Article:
What is the French Government’s proposal for low-cost leasing BEVs for EUR 100 per month?
France is promoting the BEV concept of long-term leasing at EUR 100 per month. At the end of February 2023, Prime Minister Bornu announced plans to start booking BEV leases by the end of the year and to deliver the vehicles by 2024. This is part of President Macron’s campaign pledge for re-election in 2022 as a low-income policy, with plans to introduce a public leasing scheme for EVs for EUR 100 per month to coincide with the expansion of EV production in the country.
What kind of vehicles will the BEVs to be leased for EUR 100 per month and what will the business model be? The specifics of the policy framework are unclear, but in today’s climate of rising energy and raw material costs, government financial support is seen as essential for the introduction of a leasing programme.
In the past, the Macron Government’s diesel fuel tax hike was an economic burden on low-income groups, causing radical ‘yellow waistcoat’ protests, but how will the industry respond to the low-income group’s low-cost BEV leasing programme of €100 per month? Will the industry be able to provide an effective product for the politically-driven, ideologically-driven, faster-than-expected BEV shift plan?
The new Peugeot e-208 (minor changes) to be launched in 2023 is priced at around EUR 40,000 (before applying the ecology bonus), while Renault plans to start production in 2024 of the new Renault 5, which it is developing as the next generation BEV, with a target price of EUR 20,000-25,000, a low price It is aimed at the €10,000s level, but not the €10,000s. Or will the Duo, a tandem two-seater to be developed for ridesharing, be used?
The Dacia Spring, the cheapest BEV in France, costs just over €20,000; perhaps in anticipation of a €100 lease, a €120 monthly leasing programme is being campaigned from January 2023. The problem is that it would not be possible without the government’s BEV purchase subsidy programme, and the Spring is a Chinese import: in its BEV strategy, Renault intends to build a BEV supply chain in France, and does not want to be dependent on China for the popularly priced BEVs it is introducing as a national programme. Renault does not want to be dependent on China for the introduction of a popularly-priced BEV as part of a national programme.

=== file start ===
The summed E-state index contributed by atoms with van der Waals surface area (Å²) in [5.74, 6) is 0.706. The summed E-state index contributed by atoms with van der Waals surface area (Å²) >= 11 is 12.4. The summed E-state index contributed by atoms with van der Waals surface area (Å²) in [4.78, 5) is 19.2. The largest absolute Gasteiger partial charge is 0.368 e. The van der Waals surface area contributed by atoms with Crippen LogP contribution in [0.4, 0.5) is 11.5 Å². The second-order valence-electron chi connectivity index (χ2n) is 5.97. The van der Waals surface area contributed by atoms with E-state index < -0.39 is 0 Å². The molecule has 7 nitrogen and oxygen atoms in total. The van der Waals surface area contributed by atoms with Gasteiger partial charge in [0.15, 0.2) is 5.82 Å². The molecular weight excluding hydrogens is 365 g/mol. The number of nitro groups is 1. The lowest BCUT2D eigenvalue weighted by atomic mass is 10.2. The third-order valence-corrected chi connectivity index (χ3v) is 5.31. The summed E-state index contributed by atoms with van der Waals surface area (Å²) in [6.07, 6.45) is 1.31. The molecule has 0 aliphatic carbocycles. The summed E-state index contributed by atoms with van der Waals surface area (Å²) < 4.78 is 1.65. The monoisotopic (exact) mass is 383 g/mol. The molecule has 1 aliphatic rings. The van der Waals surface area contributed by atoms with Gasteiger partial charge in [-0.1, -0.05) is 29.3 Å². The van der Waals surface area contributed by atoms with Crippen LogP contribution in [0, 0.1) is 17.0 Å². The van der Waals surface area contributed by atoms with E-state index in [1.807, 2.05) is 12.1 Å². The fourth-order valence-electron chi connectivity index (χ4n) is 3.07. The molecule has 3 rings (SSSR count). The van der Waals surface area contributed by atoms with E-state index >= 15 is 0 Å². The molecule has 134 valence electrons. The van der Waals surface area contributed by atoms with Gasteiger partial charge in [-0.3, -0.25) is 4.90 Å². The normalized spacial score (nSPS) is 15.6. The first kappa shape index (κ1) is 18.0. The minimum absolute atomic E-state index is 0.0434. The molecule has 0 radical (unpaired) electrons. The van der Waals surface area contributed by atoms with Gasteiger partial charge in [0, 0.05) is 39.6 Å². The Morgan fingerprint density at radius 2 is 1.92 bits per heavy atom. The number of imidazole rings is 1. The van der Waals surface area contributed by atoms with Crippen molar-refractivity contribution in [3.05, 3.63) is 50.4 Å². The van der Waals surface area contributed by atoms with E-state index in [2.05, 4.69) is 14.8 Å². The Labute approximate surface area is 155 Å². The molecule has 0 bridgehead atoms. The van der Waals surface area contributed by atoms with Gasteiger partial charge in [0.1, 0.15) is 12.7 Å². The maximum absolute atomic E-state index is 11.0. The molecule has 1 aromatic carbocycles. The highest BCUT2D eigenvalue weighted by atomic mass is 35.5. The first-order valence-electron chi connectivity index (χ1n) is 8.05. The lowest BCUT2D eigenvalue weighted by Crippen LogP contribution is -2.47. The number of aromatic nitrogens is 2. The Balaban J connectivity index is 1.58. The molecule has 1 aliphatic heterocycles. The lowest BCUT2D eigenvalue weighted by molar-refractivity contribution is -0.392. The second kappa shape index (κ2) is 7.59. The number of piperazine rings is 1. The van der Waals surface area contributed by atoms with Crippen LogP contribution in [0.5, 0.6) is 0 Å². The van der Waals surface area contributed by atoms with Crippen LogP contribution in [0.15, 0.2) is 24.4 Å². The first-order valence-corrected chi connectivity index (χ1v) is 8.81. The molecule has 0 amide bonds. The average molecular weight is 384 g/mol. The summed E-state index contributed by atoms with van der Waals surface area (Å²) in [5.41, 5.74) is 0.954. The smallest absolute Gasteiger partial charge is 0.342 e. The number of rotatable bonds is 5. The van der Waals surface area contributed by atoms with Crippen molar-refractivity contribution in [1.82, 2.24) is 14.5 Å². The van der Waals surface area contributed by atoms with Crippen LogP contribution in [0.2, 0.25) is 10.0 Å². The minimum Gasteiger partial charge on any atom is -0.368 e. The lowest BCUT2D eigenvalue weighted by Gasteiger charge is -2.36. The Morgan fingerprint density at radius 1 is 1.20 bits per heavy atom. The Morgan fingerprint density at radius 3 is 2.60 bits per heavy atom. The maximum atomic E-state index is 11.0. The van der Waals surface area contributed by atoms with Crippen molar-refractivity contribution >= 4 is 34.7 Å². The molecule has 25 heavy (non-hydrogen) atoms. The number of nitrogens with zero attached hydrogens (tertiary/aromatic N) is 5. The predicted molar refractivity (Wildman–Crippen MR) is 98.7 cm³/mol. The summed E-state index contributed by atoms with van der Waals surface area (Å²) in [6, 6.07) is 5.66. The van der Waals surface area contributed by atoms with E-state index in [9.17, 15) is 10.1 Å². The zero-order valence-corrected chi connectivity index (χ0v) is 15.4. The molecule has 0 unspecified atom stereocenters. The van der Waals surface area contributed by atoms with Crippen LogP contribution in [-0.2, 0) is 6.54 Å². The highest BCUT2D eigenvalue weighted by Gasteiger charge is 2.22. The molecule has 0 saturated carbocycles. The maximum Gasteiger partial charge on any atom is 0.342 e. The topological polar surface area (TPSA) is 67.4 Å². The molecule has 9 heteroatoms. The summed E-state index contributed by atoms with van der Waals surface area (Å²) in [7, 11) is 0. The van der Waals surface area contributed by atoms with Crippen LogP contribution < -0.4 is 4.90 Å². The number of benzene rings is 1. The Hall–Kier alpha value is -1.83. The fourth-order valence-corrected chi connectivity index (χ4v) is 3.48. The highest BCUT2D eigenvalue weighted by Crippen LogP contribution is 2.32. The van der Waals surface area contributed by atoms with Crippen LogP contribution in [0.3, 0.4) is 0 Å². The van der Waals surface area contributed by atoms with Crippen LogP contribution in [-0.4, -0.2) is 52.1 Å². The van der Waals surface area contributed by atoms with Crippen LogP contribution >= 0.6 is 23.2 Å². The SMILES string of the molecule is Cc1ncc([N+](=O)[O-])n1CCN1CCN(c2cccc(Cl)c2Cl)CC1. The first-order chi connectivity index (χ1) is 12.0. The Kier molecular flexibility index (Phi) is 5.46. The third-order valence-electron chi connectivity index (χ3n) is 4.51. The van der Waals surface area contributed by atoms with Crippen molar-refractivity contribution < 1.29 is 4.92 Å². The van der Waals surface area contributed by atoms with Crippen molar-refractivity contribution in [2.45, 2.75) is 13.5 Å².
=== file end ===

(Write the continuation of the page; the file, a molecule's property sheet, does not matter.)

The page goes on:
Germany, which has deployed BEVs starting with luxury cars because it considers it impossible to produce a BEV with sufficient performance at an affordable price with the current technology, and Japan, which has chosen a realistic solution that focuses on HEVs while limiting the volume of BEVs to a minimum. How will France establish a mass-brand low-priced BEV without relying on China, which has already established a mass production system? Will it utilise its Indian base for this purpose? We would like to pay attention to the future direction of the project.